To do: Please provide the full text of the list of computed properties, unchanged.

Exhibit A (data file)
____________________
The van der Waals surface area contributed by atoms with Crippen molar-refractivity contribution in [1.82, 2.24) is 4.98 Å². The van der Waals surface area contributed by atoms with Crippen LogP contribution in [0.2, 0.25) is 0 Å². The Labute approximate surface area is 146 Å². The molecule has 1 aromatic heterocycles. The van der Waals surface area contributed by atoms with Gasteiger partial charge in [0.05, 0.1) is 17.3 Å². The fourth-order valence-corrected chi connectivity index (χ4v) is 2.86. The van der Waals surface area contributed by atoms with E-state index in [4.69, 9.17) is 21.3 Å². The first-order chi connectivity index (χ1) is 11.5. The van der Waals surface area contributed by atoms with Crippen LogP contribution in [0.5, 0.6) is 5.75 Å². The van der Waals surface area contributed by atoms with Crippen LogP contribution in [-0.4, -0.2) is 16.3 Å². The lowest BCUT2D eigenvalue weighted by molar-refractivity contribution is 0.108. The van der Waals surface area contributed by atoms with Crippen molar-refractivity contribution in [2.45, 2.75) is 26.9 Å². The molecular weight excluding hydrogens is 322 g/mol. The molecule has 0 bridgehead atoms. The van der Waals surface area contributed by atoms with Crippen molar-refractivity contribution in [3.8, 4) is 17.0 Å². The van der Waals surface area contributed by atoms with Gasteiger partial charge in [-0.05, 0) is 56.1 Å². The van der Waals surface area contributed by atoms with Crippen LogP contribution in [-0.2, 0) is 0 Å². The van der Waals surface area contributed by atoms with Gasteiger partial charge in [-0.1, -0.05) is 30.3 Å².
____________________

The van der Waals surface area contributed by atoms with Crippen molar-refractivity contribution in [1.82, 2.24) is 4.98 Å². The van der Waals surface area contributed by atoms with Crippen LogP contribution in [0.2, 0.25) is 0 Å². The Labute approximate surface area is 146 Å². The molecule has 1 aromatic heterocycles. The van der Waals surface area contributed by atoms with Gasteiger partial charge in [0.05, 0.1) is 17.3 Å². The fourth-order valence-corrected chi connectivity index (χ4v) is 2.86. The van der Waals surface area contributed by atoms with E-state index in [4.69, 9.17) is 21.3 Å². The first-order chi connectivity index (χ1) is 11.5. The van der Waals surface area contributed by atoms with Crippen LogP contribution in [0.5, 0.6) is 5.75 Å². The van der Waals surface area contributed by atoms with Crippen LogP contribution in [-0.4, -0.2) is 16.3 Å². The lowest BCUT2D eigenvalue weighted by molar-refractivity contribution is 0.108. The van der Waals surface area contributed by atoms with Crippen molar-refractivity contribution in [2.45, 2.75) is 26.9 Å². The molecular weight excluding hydrogens is 322 g/mol. The molecule has 0 bridgehead atoms. The van der Waals surface area contributed by atoms with Crippen molar-refractivity contribution in [3.8, 4) is 17.0 Å². The van der Waals surface area contributed by atoms with Gasteiger partial charge in [-0.05, 0) is 56.1 Å². The van der Waals surface area contributed by atoms with Crippen LogP contribution in [-0.2, 0) is 0 Å². The van der Waals surface area contributed by atoms with Gasteiger partial charge in [-0.1, -0.05) is 30.3 Å².